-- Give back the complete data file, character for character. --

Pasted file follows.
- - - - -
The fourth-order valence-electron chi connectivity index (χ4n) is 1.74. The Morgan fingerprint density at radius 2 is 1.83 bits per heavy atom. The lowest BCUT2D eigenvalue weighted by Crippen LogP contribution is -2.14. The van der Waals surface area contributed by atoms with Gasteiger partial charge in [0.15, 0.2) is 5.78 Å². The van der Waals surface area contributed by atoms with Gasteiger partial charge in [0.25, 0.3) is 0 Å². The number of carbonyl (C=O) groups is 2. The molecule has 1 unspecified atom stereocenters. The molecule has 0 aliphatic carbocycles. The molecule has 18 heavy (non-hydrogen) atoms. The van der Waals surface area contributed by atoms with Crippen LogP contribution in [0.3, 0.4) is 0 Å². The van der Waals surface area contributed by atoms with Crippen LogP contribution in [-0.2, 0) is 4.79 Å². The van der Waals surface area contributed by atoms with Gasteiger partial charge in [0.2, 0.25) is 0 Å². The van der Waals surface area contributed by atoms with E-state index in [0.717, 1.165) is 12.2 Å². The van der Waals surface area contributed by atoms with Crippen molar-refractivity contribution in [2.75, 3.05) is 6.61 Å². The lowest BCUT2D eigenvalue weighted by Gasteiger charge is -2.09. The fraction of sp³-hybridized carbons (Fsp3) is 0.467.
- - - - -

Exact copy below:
The fourth-order valence-electron chi connectivity index (χ4n) is 1.74. The Morgan fingerprint density at radius 2 is 1.83 bits per heavy atom. The lowest BCUT2D eigenvalue weighted by Crippen LogP contribution is -2.14. The van der Waals surface area contributed by atoms with Gasteiger partial charge in [0.15, 0.2) is 5.78 Å². The van der Waals surface area contributed by atoms with Gasteiger partial charge in [0.25, 0.3) is 0 Å². The number of carbonyl (C=O) groups is 2. The molecule has 1 unspecified atom stereocenters. The molecule has 0 aliphatic carbocycles. The molecule has 18 heavy (non-hydrogen) atoms. The van der Waals surface area contributed by atoms with Crippen LogP contribution in [0.3, 0.4) is 0 Å². The van der Waals surface area contributed by atoms with Crippen LogP contribution in [-0.2, 0) is 4.79 Å². The van der Waals surface area contributed by atoms with Gasteiger partial charge in [0.2, 0.25) is 0 Å². The van der Waals surface area contributed by atoms with E-state index in [0.717, 1.165) is 12.2 Å². The van der Waals surface area contributed by atoms with Crippen molar-refractivity contribution in [2.75, 3.05) is 6.61 Å². The lowest BCUT2D eigenvalue weighted by Gasteiger charge is -2.09. The fraction of sp³-hybridized carbons (Fsp3) is 0.467.